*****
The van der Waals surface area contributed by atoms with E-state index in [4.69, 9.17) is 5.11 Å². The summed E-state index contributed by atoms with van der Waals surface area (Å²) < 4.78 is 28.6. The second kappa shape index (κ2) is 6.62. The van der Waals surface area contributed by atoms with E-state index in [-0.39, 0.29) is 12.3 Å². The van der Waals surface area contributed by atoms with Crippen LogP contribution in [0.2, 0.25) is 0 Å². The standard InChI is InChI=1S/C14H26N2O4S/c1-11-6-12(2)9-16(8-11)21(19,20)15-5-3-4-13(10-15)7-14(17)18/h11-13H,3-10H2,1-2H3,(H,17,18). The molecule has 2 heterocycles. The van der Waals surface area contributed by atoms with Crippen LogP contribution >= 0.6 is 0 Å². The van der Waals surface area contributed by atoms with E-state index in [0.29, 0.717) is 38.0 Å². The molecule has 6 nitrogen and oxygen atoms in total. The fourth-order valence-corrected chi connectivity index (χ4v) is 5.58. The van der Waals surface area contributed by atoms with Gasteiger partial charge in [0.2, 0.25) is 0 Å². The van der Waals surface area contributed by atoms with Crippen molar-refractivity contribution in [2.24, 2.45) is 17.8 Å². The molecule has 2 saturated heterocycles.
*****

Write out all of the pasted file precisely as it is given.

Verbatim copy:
The van der Waals surface area contributed by atoms with E-state index in [4.69, 9.17) is 5.11 Å². The summed E-state index contributed by atoms with van der Waals surface area (Å²) < 4.78 is 28.6. The second kappa shape index (κ2) is 6.62. The van der Waals surface area contributed by atoms with E-state index in [-0.39, 0.29) is 12.3 Å². The van der Waals surface area contributed by atoms with Crippen LogP contribution in [0.2, 0.25) is 0 Å². The standard InChI is InChI=1S/C14H26N2O4S/c1-11-6-12(2)9-16(8-11)21(19,20)15-5-3-4-13(10-15)7-14(17)18/h11-13H,3-10H2,1-2H3,(H,17,18). The molecule has 2 heterocycles. The van der Waals surface area contributed by atoms with Crippen LogP contribution >= 0.6 is 0 Å². The van der Waals surface area contributed by atoms with E-state index in [0.29, 0.717) is 38.0 Å². The molecule has 6 nitrogen and oxygen atoms in total. The fourth-order valence-corrected chi connectivity index (χ4v) is 5.58. The van der Waals surface area contributed by atoms with Gasteiger partial charge in [0.2, 0.25) is 0 Å². The van der Waals surface area contributed by atoms with Crippen molar-refractivity contribution in [2.24, 2.45) is 17.8 Å². The molecule has 2 saturated heterocycles.